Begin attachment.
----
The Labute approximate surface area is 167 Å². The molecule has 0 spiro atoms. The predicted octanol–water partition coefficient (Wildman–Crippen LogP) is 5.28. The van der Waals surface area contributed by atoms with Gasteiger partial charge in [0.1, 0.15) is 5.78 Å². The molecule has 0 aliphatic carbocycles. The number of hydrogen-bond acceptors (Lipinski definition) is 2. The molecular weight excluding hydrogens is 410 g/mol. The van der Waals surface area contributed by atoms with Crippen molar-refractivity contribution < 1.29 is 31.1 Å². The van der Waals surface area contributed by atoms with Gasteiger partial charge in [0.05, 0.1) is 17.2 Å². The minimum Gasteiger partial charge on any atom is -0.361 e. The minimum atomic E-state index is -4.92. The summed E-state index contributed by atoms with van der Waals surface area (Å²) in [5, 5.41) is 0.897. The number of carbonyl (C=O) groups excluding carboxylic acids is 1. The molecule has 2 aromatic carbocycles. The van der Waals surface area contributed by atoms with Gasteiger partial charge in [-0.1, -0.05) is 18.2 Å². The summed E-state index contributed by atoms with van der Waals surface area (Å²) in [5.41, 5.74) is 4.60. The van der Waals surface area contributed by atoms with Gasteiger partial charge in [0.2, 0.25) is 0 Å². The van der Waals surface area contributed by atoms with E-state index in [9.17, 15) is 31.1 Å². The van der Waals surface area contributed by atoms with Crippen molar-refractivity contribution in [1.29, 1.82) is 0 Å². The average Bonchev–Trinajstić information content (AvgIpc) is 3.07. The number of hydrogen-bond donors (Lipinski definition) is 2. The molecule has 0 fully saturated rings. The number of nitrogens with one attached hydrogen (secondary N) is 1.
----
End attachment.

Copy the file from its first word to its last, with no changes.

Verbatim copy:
The Labute approximate surface area is 167 Å². The molecule has 0 spiro atoms. The predicted octanol–water partition coefficient (Wildman–Crippen LogP) is 5.28. The van der Waals surface area contributed by atoms with Gasteiger partial charge in [0.1, 0.15) is 5.78 Å². The molecule has 0 aliphatic carbocycles. The number of hydrogen-bond acceptors (Lipinski definition) is 2. The molecular weight excluding hydrogens is 410 g/mol. The van der Waals surface area contributed by atoms with Crippen molar-refractivity contribution < 1.29 is 31.1 Å². The van der Waals surface area contributed by atoms with Gasteiger partial charge in [0.05, 0.1) is 17.2 Å². The minimum Gasteiger partial charge on any atom is -0.361 e. The minimum atomic E-state index is -4.92. The summed E-state index contributed by atoms with van der Waals surface area (Å²) in [5, 5.41) is 0.897. The number of carbonyl (C=O) groups excluding carboxylic acids is 1. The molecule has 2 aromatic carbocycles. The van der Waals surface area contributed by atoms with Gasteiger partial charge in [-0.1, -0.05) is 18.2 Å². The summed E-state index contributed by atoms with van der Waals surface area (Å²) in [5.41, 5.74) is 4.60. The van der Waals surface area contributed by atoms with Gasteiger partial charge in [0.2, 0.25) is 0 Å². The van der Waals surface area contributed by atoms with E-state index in [9.17, 15) is 31.1 Å². The van der Waals surface area contributed by atoms with Crippen molar-refractivity contribution in [1.29, 1.82) is 0 Å². The average Bonchev–Trinajstić information content (AvgIpc) is 3.07. The number of hydrogen-bond donors (Lipinski definition) is 2. The molecule has 0 fully saturated rings. The number of nitrogens with one attached hydrogen (secondary N) is 1.